Healthy hair is the foundation of a good hairstyle. Whether you’re going for a bouffant or a sleek blow-dry, understanding how your hair behaves at each stage of its growth cycle will help you make better decisions about which products and techniques to use on your hair.
The Four Stages of the Hair Cycle
With understanding how the hair cycle works, we must first become familiar with the four phases of the hair cycle.
1. Anagen phase It is the active growth phase of your hair. During this time, the stem cells divide rapidly and produce new hair strands that come up from the skin and come to your head. The average healthy adult hair can grow between three and seven years in the anagen phase.
2. Catagen phase It is also known as the transitional phase as it marks a short pause between active growth (anagen phase) and hair loss (telogen phase). It typically takes about one to two weeks, but can vary from one person to another.
3. Telogen phase is that your follicles stay dormant before they fall out. This usually happens about three months after the anagen phase begins. Once your hair enters the telogen phase, it stays there for about two to four months. Your hair will remain in telogen until it sheds as a new strand and begins to grow in the anagen phase. During the telogen phase, you can lose 50-100 strands per day.
4. Exogenous phase It is technically an extension of the telogen phase, not part of the hair cycle. The exogenous phase signals that you have reached the end of all hair loss during this cycle. It usually only lasts a day or two but can vary from person to person.
Hair Loss Conditions
those who hair loss conditionssuch as androgenetic hair losstelogen effluvium and alopecia areata should pay special attention to how they treat their hair. Each of these conditions can cause different stages of the hair cycle to be compromised.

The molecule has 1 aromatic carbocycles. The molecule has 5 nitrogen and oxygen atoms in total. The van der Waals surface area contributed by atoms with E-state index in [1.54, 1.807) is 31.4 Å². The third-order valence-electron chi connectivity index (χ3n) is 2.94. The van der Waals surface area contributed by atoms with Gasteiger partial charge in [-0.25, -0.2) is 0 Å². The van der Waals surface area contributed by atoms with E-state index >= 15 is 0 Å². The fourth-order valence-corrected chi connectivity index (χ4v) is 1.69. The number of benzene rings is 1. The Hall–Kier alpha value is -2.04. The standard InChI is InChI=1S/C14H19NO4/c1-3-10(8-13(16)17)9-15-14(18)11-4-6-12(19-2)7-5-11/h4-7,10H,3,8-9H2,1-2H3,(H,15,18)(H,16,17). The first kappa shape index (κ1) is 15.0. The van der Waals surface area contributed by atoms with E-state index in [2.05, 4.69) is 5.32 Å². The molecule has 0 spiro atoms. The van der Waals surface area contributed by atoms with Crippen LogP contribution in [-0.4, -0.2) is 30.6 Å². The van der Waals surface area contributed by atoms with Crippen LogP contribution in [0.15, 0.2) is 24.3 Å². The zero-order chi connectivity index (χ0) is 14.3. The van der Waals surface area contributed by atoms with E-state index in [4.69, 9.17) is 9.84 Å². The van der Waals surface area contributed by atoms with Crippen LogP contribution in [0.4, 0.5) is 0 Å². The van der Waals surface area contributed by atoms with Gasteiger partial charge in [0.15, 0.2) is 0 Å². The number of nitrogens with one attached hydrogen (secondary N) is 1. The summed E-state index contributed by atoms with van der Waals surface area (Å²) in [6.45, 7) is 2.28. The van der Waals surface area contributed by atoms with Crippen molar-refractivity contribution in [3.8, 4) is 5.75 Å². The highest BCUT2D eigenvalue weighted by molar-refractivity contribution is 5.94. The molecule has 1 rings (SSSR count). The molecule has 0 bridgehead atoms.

Androgenetic alopecia is usually caused by genetics and tends to progress more slowly than other types of hair loss. This causes the growth phase (anagen) to shorten. Androgenetic alopecia typically involves a receding hairline on either side of your forehead that forms an “M” shape above your ears. Typically, this type of hair loss is not noticed until people are in their 30s or 40s, but there is no time limit when someone can start to notice thinning in their hair shafts.
Telogen effluvium is a form of hair loss triggered by something in your environment – it can be anything from illness to major stress. This type of thinning occurs suddenly and causes more hairs to enter the telogen phase (resting phase) at the same time, increasing the likelihood of shedding when brushed or styled.
Alopecia areata typically starts with a round bald spot on your scalp, but can also manifest as thinning in other areas, such as the eyebrows, eyelashes, and body hair. Like telogen effluvium, alopecia areata is another example of how things in our environment can affect our body’s responses. It occurs when the immune system attacks the cells responsible for producing hair follicles. Alopecia areata hair loss starts to worsen when your hair follicles enter the resting phase too early.
Maintaining Healthy Hair During the Cycle
The best way to have healthy hair is to be aware of what stage your hair is in and to apply treatment accordingly.
If you are still actively growing new strands, focus on nourishing and strengthening them with products designed for the growth phase (anagen). Nutrition It plays a critical role here – a diet high in protein helps follicles stay strong during this growth period. After two or three months, switch to skincare products that target the resting/shedding part of the cycle (telogen).
Once the hair cycle is over, it’s time to switch to conditioning mode. Replenish nutrients lost through the hair cycle using gentle cleansers and moisturizing treatments, such as oils that help maintain the scalp’s natural barrier.
since your hair is mainly composed of a protein called keratinIt may be beneficial to include healthy proteins such as fish, beans, and lean meats in your diet to promote hair health. Additionally, supplements such as Vitamin D, Vitamin C, Iron, Vitamin B12 and zinc can also help support healthy hair growth.
How Can I Treat Hair Loss?
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